The High School Athlete Should Be Evaluated Prior to Their Participation in an Athletic Performance Enhancement Training Program

At the time of the medical history review with the injured athlete, an alarming number of high school athletes state that no pre-program evaluation was performed prior to the initiation of their weight room participation. Many athletes also stated that they were just taken to the weight room and required to perform various weight loaded exercises, some of these exercises included those which they had never performed prior to this initial workout day. Some athletes also stated that they were required to “max out” (i.e. perform an exercise 1 RM) on the initial workout day for the establishment of their training goals.

If an evaluation were not performed prior to the specific development of the program design, how would a S&C Professional acknowledge the demonstrated physical assets and deficits presented by the athlete, as well as determine the specific goals to be achieved by the athlete? If an exercise was performed with poor technique, or had never been performed prior to the initial training workout, how would one expect to apply high loads to the athlete with such poor execution of these training exercises?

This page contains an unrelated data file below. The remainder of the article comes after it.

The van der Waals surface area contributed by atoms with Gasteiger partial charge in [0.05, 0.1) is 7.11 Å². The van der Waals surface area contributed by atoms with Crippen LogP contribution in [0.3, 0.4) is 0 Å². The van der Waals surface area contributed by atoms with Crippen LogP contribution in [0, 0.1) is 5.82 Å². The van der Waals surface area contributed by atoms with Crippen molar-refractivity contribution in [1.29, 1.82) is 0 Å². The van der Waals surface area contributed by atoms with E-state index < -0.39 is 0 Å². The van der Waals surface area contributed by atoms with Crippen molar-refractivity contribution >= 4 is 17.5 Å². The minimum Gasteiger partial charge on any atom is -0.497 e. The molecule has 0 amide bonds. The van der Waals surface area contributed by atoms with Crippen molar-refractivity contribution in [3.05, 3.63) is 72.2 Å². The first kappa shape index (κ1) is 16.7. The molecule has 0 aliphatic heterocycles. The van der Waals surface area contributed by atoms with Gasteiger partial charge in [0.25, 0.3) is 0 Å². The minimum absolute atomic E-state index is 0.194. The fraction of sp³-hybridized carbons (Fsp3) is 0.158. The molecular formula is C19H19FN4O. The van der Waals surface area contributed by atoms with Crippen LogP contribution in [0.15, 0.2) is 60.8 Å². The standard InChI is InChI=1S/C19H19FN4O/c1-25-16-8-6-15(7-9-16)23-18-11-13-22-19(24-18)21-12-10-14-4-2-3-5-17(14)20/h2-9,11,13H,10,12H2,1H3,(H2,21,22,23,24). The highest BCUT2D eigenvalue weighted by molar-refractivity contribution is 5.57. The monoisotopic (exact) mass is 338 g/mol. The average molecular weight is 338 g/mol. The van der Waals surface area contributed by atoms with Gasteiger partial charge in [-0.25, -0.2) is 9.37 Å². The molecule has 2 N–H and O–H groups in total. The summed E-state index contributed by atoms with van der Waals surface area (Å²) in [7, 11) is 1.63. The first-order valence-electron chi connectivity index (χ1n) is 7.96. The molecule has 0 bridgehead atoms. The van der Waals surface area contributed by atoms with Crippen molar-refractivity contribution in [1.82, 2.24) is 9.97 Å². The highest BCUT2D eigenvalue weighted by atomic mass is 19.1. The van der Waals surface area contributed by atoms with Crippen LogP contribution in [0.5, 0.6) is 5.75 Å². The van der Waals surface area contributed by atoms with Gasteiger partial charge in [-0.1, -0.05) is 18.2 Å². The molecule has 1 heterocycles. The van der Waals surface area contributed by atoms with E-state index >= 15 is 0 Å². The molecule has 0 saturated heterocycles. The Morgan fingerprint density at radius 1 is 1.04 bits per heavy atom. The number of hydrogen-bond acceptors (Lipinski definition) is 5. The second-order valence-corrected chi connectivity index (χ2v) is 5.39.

Athletes take part in strength and conditioning camp

The High School Athlete Must Be Prepared for the Initiation of a High Stress Athletic Enhancement Training Program

Just as a freshman student would initially enroll in a “level 100” subject course class in preparation for the further study of the same subject “advanced” level (i.e. level 200, 300, and 400) course classes, wouldn’t it be also necessary to physically prepare the high school athlete for the eventual prescription of advanced exercises and high exercise intensities prior to the actual application of these advanced level exercises and exercise intensities to be eventually performed by the athlete?

Years ago while studying in the former Soviet Union at Moscow’s Institute of Physical Culture and Sport, the former East Germany, as well as Bulgaria, and during discussions (via an interpreter) with Bulgarian National Weightlifting Team Coach Ivan Abadjiev, these experts placed an emphasis upon the necessity for the young athlete to participate in a General Physical Preparation (GPP) program design prior to the programed application of advanced exercises and high exercise intensities. My good friend Hall of Fame S&C Coach Al Vermeil has instilled upon me this very same training program philosophy. The “preparation period” of training will ensure the establishment and/or enhancement of the essential physical qualities of mobility, strength, exercise performance technique, as well as the development of an improved overall work capacity of the athlete. Preparing the high school athlete for the ensuing prescribed training program will likely result in a safer and more reliable training environment. The training philosophy of just “throwing” the high school athlete into the prescribed performance training program and see if they “sink or swim” may result in more life rafts than the S&C Professional may have anticipated.